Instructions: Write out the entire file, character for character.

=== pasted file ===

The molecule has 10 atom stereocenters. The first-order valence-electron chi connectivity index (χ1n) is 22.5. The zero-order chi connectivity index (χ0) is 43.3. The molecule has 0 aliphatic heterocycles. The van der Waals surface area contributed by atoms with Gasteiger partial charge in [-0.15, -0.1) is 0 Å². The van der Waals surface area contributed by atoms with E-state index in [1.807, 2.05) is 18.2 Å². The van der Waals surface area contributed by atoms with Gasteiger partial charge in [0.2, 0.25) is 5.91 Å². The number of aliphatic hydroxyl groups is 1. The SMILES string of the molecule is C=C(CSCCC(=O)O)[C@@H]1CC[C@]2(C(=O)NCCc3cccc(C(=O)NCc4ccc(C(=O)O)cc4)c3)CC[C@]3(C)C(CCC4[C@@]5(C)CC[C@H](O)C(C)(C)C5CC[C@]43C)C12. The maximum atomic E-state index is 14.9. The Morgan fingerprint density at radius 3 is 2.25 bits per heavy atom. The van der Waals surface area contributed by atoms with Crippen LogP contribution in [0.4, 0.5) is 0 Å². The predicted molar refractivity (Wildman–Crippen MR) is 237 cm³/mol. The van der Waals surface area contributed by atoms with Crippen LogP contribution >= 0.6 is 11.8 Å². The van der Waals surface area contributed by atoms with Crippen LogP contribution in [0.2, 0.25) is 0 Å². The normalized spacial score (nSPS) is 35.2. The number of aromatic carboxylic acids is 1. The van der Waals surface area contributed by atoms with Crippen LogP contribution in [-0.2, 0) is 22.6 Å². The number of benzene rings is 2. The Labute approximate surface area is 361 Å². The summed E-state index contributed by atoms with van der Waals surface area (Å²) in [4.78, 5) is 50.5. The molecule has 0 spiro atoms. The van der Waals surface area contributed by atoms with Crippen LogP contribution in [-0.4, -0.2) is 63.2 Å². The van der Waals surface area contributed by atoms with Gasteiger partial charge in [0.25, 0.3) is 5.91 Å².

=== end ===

The molecule has 10 atom stereocenters. The first-order valence-electron chi connectivity index (χ1n) is 22.5. The zero-order chi connectivity index (χ0) is 43.3. The molecule has 0 aliphatic heterocycles. The van der Waals surface area contributed by atoms with Gasteiger partial charge in [-0.15, -0.1) is 0 Å². The van der Waals surface area contributed by atoms with E-state index in [1.807, 2.05) is 18.2 Å². The van der Waals surface area contributed by atoms with Gasteiger partial charge in [0.2, 0.25) is 5.91 Å². The number of aliphatic hydroxyl groups is 1. The SMILES string of the molecule is C=C(CSCCC(=O)O)[C@@H]1CC[C@]2(C(=O)NCCc3cccc(C(=O)NCc4ccc(C(=O)O)cc4)c3)CC[C@]3(C)C(CCC4[C@@]5(C)CC[C@H](O)C(C)(C)C5CC[C@]43C)C12. The maximum atomic E-state index is 14.9. The Morgan fingerprint density at radius 3 is 2.25 bits per heavy atom. The van der Waals surface area contributed by atoms with Crippen LogP contribution in [0.4, 0.5) is 0 Å². The predicted molar refractivity (Wildman–Crippen MR) is 237 cm³/mol. The van der Waals surface area contributed by atoms with Crippen LogP contribution >= 0.6 is 11.8 Å². The van der Waals surface area contributed by atoms with Crippen LogP contribution in [0.2, 0.25) is 0 Å². The normalized spacial score (nSPS) is 35.2. The number of aromatic carboxylic acids is 1. The van der Waals surface area contributed by atoms with Crippen LogP contribution in [-0.2, 0) is 22.6 Å². The number of benzene rings is 2. The Labute approximate surface area is 361 Å². The summed E-state index contributed by atoms with van der Waals surface area (Å²) in [4.78, 5) is 50.5. The molecule has 0 spiro atoms. The van der Waals surface area contributed by atoms with Crippen LogP contribution in [-0.4, -0.2) is 63.2 Å². The van der Waals surface area contributed by atoms with Gasteiger partial charge in [0.25, 0.3) is 5.91 Å².